At the heart of the education work that we do at our community college is a crisis that is shared, we suspect, in the majority of education settings. This is a “crisis of care” (Arruzza, Bhattacharya, Fraser 68) that emerges from the squeeze between our students’ deep and justifiable need for a caring environment in which to learn, and our desires and struggles as education workers to fulfill that need while keeping our bodies and souls together.
Research on culturally responsive teaching and feminist education have demonstrated the greater ability of students to flourish when they are cared for in the classroom (Gay 48; Nodding 20, 176). But care for students, while it can be deeply satisfying for the educator, takes considerable work and skill, and providing care for a wage (especially not a livable one, especially if you are a woman of color in a predominantly white institution, especially if you are working an unwaged double-shift) can lead to burnout (Russell Hochschild 89-90; England 391-392). In the neoliberal, scarcity-based institutional contexts in which many of us work, this crisis sets the well-being of our students against the well-being of us as educators. At our college, the stories of our students’ struggles and triumphs compete in our mouths with our own stories of financial distress, long hours, and emotional exhaustion. How then, as education workers who love our students, but also love ourselves, do we do justice to each of these needs?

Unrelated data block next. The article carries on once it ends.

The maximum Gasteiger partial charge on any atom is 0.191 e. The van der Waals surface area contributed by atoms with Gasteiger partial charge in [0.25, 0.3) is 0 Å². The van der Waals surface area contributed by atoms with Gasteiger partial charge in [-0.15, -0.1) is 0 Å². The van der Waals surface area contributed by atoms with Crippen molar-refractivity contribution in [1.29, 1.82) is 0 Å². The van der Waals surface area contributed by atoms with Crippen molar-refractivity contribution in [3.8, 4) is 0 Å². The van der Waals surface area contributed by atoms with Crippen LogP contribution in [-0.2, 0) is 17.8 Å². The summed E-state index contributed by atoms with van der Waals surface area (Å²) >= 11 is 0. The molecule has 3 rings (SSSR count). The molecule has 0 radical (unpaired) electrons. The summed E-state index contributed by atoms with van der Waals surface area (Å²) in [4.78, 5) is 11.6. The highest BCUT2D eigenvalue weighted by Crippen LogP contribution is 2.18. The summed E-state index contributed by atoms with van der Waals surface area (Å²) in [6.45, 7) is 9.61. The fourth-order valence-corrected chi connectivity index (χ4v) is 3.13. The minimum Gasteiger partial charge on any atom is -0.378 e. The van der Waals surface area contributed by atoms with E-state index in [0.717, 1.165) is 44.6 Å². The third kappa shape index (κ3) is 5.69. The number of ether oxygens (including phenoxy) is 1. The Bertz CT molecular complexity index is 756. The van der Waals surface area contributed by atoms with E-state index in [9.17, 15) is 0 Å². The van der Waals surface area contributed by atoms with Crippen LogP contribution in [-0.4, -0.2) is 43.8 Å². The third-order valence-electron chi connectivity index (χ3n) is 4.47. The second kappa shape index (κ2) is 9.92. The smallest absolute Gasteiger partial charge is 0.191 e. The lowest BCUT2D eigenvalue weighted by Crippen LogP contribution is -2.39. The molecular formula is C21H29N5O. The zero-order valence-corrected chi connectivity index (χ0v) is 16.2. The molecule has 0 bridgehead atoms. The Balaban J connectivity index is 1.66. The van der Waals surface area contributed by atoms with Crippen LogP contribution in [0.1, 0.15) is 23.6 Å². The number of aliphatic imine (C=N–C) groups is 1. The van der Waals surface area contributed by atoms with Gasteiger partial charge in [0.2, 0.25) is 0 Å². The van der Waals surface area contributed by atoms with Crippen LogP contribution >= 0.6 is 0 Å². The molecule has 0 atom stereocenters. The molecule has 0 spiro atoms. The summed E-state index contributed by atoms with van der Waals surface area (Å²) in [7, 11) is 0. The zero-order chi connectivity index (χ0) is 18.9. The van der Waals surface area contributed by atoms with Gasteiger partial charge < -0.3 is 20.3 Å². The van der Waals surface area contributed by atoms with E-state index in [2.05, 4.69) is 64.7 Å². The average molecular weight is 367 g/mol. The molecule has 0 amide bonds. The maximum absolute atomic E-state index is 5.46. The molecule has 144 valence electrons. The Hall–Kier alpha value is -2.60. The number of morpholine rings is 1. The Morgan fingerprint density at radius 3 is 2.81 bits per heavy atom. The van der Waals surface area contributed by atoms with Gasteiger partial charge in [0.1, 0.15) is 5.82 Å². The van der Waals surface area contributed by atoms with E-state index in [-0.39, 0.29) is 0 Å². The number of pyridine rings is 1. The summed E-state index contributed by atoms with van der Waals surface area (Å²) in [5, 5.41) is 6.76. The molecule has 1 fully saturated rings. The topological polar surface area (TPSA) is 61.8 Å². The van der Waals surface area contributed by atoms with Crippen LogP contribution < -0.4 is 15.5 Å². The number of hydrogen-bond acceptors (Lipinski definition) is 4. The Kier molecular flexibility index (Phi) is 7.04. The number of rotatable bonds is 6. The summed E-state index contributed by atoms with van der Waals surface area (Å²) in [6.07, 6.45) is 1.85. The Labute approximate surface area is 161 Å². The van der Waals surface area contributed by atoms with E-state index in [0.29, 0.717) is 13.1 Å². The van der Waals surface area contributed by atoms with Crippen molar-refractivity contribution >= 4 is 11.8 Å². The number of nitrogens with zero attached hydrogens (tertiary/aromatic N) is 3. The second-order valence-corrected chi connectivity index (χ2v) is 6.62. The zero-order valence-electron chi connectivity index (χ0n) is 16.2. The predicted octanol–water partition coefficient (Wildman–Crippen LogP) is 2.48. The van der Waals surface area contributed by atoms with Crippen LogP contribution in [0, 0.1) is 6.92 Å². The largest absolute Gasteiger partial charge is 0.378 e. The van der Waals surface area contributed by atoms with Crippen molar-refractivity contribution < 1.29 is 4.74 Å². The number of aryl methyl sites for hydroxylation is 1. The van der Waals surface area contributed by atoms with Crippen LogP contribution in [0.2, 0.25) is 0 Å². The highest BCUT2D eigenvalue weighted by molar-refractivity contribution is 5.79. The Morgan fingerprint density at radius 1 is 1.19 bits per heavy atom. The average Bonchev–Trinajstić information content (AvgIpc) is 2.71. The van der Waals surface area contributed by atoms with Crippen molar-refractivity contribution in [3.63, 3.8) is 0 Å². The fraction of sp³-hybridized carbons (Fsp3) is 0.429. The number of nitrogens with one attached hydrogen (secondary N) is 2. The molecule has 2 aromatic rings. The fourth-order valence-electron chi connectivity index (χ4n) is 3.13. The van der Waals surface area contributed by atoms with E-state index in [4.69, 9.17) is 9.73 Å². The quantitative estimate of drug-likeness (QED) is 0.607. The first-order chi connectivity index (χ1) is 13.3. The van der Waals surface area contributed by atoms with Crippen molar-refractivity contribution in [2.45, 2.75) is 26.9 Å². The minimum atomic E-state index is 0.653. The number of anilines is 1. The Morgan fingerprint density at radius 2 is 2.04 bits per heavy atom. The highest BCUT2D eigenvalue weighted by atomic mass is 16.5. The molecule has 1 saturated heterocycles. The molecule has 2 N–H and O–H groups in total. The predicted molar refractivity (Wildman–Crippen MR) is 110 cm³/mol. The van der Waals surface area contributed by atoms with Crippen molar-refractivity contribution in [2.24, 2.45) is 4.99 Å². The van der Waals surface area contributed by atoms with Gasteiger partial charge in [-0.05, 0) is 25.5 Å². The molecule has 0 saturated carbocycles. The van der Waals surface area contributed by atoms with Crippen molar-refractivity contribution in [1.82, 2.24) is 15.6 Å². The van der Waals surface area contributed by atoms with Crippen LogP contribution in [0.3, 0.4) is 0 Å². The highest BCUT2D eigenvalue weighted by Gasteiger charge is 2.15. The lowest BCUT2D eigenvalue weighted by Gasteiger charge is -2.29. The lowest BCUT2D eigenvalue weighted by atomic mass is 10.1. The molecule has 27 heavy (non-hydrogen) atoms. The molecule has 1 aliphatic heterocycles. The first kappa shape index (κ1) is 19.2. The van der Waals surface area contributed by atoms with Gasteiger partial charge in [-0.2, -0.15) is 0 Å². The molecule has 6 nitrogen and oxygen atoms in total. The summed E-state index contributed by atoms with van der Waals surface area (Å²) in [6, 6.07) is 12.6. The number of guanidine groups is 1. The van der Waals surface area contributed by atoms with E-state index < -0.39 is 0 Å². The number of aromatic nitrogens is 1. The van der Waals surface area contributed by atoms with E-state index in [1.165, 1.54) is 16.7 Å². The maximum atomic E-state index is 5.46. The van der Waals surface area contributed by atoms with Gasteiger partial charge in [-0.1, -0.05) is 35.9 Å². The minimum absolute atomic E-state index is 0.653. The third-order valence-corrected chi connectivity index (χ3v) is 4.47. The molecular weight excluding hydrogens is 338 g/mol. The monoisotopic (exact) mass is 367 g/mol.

Through a series of 3 recorded talking circles with 20 of our colleagues, we sought to answer that question by building solidarity, knowledge, and mutual aid. This paper will present the scholarship of care from education, feminism, and critical race theory, alongside the words of our colleagues to build a more complete picture of care work, emotional labor, and burnout for education workers at our community college. The paper will end with some of the ways that we are beginning to build webs of care to sustain us in our work, while we demand better conditions for ourselves and our students.
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Copyright (c) 2021 Julia Ismael, Althea Eannace Lazzaro, Brianna Ishihara